Thursday, June 24, 2010

Long-Lasting La Niña Poised to Control Weather

Earlier this month the Climate Prediction Center (CPC) announced that we officially moved into a La Niña pattern, and recent images from NASA's Jason-2 oceanography satellite verify. The opposite of El Niño, La Niña is the cooling of the equatorial Pacific Ocean.

El Niño and La Niña play a major role in global weather. During a La Niña, trade winds in the western equatorial Pacific Ocean are stronger than normal, and the cold water that normally exists along the coast of South America extends to the central regions. La Niñas are associated with less moisture in the air, resulting in less rain along the coasts of North and South America. They also tend to increase the formation of tropical storms in the Atlantic.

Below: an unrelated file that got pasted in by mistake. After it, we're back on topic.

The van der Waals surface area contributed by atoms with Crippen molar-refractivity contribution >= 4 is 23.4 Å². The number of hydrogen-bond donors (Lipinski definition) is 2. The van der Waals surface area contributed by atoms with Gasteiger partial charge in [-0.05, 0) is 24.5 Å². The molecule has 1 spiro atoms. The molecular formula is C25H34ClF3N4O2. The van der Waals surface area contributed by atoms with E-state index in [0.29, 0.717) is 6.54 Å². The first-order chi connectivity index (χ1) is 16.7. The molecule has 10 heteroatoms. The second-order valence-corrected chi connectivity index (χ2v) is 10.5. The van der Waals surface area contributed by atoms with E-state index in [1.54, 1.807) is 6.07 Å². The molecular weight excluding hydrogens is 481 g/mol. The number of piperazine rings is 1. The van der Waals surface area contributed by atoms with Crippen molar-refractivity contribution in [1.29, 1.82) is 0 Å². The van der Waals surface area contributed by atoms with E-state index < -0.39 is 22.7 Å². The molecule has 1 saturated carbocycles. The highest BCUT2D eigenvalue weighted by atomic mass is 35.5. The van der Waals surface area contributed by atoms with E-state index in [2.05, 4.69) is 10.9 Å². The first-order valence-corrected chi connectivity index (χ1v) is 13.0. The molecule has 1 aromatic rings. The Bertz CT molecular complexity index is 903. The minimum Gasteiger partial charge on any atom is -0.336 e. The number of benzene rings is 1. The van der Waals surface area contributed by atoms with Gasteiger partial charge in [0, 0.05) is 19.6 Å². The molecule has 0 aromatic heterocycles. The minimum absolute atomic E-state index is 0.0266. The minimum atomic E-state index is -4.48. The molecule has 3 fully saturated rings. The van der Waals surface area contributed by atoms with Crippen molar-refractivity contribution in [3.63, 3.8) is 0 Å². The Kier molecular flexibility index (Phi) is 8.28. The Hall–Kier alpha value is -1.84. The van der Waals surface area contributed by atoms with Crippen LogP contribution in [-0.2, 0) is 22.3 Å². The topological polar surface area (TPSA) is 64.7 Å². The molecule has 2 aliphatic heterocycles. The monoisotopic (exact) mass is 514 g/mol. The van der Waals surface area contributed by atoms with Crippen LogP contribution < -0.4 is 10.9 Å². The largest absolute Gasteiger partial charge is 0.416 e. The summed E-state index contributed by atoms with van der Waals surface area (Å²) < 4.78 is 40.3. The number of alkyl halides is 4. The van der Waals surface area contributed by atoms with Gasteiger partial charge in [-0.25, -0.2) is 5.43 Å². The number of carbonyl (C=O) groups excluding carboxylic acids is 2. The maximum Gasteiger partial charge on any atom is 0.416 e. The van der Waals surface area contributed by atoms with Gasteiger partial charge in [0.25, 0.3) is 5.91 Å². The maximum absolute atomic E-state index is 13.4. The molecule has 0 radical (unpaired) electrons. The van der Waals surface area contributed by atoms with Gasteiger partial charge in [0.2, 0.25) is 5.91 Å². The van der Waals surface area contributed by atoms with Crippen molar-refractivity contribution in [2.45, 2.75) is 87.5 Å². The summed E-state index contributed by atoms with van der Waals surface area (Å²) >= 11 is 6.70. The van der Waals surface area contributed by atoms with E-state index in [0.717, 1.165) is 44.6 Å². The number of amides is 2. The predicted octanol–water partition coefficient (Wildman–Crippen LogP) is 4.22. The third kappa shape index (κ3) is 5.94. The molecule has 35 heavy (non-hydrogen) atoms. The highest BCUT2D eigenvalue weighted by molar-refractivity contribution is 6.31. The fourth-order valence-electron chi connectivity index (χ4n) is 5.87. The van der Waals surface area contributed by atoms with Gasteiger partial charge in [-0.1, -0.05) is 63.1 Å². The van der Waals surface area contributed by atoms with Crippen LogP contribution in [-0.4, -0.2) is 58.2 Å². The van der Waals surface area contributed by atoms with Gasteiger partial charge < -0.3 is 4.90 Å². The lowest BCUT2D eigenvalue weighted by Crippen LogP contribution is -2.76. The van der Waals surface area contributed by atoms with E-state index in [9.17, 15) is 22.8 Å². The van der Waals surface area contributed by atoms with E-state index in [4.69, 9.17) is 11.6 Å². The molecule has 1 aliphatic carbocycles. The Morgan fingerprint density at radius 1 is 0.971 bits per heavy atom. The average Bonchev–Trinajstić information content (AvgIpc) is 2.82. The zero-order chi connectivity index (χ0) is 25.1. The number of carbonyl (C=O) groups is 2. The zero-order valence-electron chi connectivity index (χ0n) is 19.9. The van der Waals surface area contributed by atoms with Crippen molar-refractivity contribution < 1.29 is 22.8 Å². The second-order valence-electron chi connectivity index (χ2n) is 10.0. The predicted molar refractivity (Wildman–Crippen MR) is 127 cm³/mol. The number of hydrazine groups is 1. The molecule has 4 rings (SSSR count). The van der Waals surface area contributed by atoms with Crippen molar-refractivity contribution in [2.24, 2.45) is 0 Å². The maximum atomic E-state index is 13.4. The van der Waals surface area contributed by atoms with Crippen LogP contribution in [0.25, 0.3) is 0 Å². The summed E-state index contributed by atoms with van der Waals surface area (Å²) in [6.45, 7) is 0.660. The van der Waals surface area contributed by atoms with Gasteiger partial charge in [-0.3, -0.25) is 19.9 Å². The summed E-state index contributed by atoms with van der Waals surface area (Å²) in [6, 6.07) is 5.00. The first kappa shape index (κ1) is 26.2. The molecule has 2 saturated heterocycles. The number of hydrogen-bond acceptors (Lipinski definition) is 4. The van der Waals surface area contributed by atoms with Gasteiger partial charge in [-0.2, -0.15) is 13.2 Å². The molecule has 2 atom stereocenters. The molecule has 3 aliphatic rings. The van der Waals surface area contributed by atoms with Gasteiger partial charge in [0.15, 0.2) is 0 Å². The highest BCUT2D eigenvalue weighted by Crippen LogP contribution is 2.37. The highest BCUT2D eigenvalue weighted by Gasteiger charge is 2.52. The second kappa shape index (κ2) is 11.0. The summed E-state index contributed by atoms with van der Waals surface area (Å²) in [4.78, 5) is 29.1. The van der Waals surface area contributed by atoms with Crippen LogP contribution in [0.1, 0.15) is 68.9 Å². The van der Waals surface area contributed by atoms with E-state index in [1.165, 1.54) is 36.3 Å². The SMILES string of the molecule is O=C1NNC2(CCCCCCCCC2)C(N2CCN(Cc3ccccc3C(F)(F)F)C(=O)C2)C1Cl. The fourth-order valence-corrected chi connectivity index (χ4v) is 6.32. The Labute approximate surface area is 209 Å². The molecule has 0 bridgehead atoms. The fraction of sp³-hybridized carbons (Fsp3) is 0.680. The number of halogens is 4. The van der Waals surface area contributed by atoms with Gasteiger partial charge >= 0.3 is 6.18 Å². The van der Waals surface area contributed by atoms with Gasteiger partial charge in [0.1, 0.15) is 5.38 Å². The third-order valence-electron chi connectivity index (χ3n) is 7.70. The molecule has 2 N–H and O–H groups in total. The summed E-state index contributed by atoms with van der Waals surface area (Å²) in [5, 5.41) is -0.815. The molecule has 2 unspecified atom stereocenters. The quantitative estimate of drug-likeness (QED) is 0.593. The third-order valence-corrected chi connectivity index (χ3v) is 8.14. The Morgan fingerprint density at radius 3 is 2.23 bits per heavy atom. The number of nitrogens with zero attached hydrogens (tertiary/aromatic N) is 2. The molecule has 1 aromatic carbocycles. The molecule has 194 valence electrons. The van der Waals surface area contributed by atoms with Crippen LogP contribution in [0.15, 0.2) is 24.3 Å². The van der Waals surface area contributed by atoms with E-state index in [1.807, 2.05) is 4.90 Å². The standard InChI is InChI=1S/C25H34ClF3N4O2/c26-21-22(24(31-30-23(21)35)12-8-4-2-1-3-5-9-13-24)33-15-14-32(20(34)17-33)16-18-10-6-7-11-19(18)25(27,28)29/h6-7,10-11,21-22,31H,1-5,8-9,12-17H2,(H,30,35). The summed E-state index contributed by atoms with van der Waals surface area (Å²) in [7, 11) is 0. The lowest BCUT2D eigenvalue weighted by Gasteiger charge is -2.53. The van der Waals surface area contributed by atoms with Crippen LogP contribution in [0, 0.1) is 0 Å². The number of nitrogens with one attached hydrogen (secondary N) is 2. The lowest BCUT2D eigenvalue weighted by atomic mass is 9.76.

So what exactly does that mean for the United States? What impact can we expect?
  • An increase in the number of tropical storms as a result of La Niña boosts the chances that a storm (or hurricane) will enter the Gulf of Mexico, home to about 30 percent of U.S. oil and 12 percent of U.S. natural gas production, as well as the anomaly of an oil slick this year.

  • La Niña's cooling pattern often brings dryer, warmer weather to the southern half of the United States, thus increasing the wildfire threat in Florida and California.

  • During La Niña, the northern third of the United States often has colder winters.

  • Increased rainfall in the Pacific Northwest is also common during La Niña.
Experts expect the central equatorial Pacific Ocean to stay colder than normal throughout the summer and beyond, so the risk for long-lasting La Niña-type weather conditions to affect North America in coming months is quite likely.

Looks like next winter could be VERY different from last, which was largely controlled by
El Niño!